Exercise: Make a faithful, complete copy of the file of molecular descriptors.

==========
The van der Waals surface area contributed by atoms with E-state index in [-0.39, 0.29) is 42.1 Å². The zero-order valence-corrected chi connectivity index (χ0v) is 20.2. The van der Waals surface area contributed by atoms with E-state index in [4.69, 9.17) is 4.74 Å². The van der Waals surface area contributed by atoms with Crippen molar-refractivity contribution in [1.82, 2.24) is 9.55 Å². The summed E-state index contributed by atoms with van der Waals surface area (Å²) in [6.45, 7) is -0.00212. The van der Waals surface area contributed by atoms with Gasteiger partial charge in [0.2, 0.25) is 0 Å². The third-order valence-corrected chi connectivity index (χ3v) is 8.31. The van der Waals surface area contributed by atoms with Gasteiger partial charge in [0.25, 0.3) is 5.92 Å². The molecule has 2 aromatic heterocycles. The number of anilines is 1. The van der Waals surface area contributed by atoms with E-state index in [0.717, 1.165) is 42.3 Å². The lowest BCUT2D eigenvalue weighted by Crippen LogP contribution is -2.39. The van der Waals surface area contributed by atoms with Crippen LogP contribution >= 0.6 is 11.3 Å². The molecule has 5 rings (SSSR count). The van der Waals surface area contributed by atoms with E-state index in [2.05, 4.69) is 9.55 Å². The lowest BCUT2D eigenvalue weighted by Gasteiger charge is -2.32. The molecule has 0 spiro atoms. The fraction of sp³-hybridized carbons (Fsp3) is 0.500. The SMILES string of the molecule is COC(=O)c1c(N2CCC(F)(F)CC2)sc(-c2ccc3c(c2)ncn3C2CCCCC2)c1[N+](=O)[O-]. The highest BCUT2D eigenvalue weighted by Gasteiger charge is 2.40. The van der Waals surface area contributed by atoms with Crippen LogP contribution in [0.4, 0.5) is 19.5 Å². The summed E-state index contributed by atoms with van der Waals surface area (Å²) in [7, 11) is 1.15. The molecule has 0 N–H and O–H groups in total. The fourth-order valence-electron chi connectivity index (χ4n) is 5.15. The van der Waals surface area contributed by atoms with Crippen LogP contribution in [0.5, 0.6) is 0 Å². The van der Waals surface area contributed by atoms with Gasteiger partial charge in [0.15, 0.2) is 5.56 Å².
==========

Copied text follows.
The van der Waals surface area contributed by atoms with E-state index in [-0.39, 0.29) is 42.1 Å². The zero-order valence-corrected chi connectivity index (χ0v) is 20.2. The van der Waals surface area contributed by atoms with E-state index in [4.69, 9.17) is 4.74 Å². The van der Waals surface area contributed by atoms with Crippen molar-refractivity contribution in [1.82, 2.24) is 9.55 Å². The summed E-state index contributed by atoms with van der Waals surface area (Å²) in [6.45, 7) is -0.00212. The van der Waals surface area contributed by atoms with Gasteiger partial charge in [0.2, 0.25) is 0 Å². The third-order valence-corrected chi connectivity index (χ3v) is 8.31. The van der Waals surface area contributed by atoms with Gasteiger partial charge in [0.25, 0.3) is 5.92 Å². The molecule has 2 aromatic heterocycles. The number of anilines is 1. The van der Waals surface area contributed by atoms with E-state index in [0.717, 1.165) is 42.3 Å². The lowest BCUT2D eigenvalue weighted by Crippen LogP contribution is -2.39. The van der Waals surface area contributed by atoms with Crippen LogP contribution >= 0.6 is 11.3 Å². The molecule has 5 rings (SSSR count). The van der Waals surface area contributed by atoms with E-state index in [2.05, 4.69) is 9.55 Å². The lowest BCUT2D eigenvalue weighted by Gasteiger charge is -2.32. The molecule has 0 spiro atoms. The fraction of sp³-hybridized carbons (Fsp3) is 0.500. The SMILES string of the molecule is COC(=O)c1c(N2CCC(F)(F)CC2)sc(-c2ccc3c(c2)ncn3C2CCCCC2)c1[N+](=O)[O-]. The highest BCUT2D eigenvalue weighted by Gasteiger charge is 2.40. The van der Waals surface area contributed by atoms with Crippen LogP contribution in [0.4, 0.5) is 19.5 Å². The summed E-state index contributed by atoms with van der Waals surface area (Å²) in [7, 11) is 1.15. The molecule has 0 N–H and O–H groups in total. The fourth-order valence-electron chi connectivity index (χ4n) is 5.15. The van der Waals surface area contributed by atoms with Crippen LogP contribution in [0.5, 0.6) is 0 Å². The van der Waals surface area contributed by atoms with Gasteiger partial charge in [0.15, 0.2) is 5.56 Å².